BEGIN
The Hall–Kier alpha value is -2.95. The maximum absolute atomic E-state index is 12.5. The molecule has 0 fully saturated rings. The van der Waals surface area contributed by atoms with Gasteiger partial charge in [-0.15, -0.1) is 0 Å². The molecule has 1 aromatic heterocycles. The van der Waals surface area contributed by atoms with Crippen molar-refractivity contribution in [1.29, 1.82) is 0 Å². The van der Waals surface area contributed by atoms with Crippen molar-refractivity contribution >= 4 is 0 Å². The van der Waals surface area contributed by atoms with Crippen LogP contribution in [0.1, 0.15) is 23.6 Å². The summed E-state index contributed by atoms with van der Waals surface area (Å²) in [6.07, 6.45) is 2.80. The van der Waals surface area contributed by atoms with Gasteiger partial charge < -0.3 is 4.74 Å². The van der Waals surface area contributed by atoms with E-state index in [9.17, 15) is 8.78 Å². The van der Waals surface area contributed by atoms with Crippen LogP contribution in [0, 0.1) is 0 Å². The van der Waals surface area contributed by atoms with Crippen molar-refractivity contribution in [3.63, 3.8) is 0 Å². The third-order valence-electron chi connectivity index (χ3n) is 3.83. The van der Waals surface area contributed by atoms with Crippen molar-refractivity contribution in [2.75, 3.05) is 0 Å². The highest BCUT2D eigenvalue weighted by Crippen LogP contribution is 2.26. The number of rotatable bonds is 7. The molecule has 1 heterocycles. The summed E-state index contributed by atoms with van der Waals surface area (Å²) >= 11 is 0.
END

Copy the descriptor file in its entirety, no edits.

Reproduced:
The Hall–Kier alpha value is -2.95. The maximum absolute atomic E-state index is 12.5. The molecule has 0 fully saturated rings. The van der Waals surface area contributed by atoms with Gasteiger partial charge in [-0.15, -0.1) is 0 Å². The molecule has 1 aromatic heterocycles. The van der Waals surface area contributed by atoms with Crippen molar-refractivity contribution in [1.29, 1.82) is 0 Å². The van der Waals surface area contributed by atoms with Crippen molar-refractivity contribution >= 4 is 0 Å². The van der Waals surface area contributed by atoms with Crippen LogP contribution in [0.1, 0.15) is 23.6 Å². The summed E-state index contributed by atoms with van der Waals surface area (Å²) in [6.07, 6.45) is 2.80. The van der Waals surface area contributed by atoms with Gasteiger partial charge < -0.3 is 4.74 Å². The van der Waals surface area contributed by atoms with E-state index in [9.17, 15) is 8.78 Å². The van der Waals surface area contributed by atoms with Crippen LogP contribution in [0, 0.1) is 0 Å². The van der Waals surface area contributed by atoms with Crippen molar-refractivity contribution in [3.63, 3.8) is 0 Å². The third-order valence-electron chi connectivity index (χ3n) is 3.83. The van der Waals surface area contributed by atoms with Crippen molar-refractivity contribution in [2.75, 3.05) is 0 Å². The highest BCUT2D eigenvalue weighted by Crippen LogP contribution is 2.26. The number of rotatable bonds is 7. The molecule has 1 heterocycles. The summed E-state index contributed by atoms with van der Waals surface area (Å²) >= 11 is 0.